So how can Christians enjoy anime? The same way we enjoy any other form of entertainment. The majority of the people creating TV shows and movies in America aren’t Christians either. We can take an isolationist position and simply avoid all forms of entertainment not created by Christians and having explicitly Christian themes. Or we can enjoy TV shows and movies that share some points of commonality with our faith.
Let’s look at Cardcaptor Sakura for a moment. Some Christians are going to be offended by the use of magic in the show. Other Christians are going to be offended by the homoerotic undertones in some of the relationships. And other Christians, like myself, are going to be unphased by these concerns and instead find a show rich in positive themes. Carcaptor Sakura deals with overcoming insecurities, the importance of family, the value of friendship, and much more.
Cardcaptor Sakura shows there is no one right Christian response to just a single series, let alone the entire medium of anime. Each believer has their own conscious before God. There is room for debate among Christians about which shows are appropriate and why. Debate is healthy because it encourages to each of us think more deeply about our faith and how we live it out in this fallen world.
The greatest gift anime has given me is it’s non-Christian and non-Western worldview. Anime has forced me to ask myself, “Am I offended at this for Biblical or cultural reasons?” It’s so easy to be lulled into thinking that if I find something shocking it’s because I’m a Christian. However, I’ve discovered that apart from one or two proof texts, I was finding it hard to make a solid Biblical argument for everything I found offensive. Anime helped me to separate my cultural biases from my Biblical beliefs.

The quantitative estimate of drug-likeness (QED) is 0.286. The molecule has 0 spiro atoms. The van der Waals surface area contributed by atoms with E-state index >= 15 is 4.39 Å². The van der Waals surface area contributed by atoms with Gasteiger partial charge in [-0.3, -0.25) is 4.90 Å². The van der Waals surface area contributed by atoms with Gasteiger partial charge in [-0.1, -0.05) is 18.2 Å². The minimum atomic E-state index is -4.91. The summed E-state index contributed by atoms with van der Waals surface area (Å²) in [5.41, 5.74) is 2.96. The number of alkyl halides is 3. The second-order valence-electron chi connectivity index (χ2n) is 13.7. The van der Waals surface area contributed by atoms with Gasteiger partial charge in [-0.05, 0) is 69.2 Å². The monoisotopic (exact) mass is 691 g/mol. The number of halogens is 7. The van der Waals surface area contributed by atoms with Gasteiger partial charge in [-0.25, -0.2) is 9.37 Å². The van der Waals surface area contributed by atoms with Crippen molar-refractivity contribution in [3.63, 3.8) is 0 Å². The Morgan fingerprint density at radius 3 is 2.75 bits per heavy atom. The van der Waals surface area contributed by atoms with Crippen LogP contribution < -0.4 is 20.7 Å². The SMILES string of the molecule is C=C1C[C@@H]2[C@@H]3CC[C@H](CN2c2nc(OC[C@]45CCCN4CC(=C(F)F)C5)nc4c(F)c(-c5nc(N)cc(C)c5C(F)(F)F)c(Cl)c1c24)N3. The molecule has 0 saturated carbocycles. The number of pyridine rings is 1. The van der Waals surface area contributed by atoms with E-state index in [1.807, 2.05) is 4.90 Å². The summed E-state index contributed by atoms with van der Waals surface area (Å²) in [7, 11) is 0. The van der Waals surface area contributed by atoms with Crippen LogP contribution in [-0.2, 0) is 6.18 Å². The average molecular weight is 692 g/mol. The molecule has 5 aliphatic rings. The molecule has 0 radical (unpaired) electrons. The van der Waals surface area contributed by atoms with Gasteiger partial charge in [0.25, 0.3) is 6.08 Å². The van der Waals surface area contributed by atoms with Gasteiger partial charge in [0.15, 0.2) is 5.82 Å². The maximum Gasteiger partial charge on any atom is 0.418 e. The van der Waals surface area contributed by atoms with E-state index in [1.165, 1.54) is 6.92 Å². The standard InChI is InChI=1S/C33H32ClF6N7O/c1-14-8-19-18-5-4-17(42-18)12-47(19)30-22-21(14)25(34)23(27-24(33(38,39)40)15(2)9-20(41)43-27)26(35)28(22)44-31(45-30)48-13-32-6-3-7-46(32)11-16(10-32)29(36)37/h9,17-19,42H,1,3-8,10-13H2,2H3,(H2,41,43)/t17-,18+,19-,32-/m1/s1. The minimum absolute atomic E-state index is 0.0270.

For example, take nudity in the anime film Perfect Blue. Anyone familiar with Japanese culture knows that the Japanese have a more liberal attitude toward nudity than Americans. The main character, Mima, agrees to pose nude for a magazine. This scene is not gratuitous, but part of understanding Mima trying to change and mature her image from teen pop idol. It’s a decision she comes to regret and is representative of how Mima is letting other people dictate what her new, adult image will be instead of making her own choices.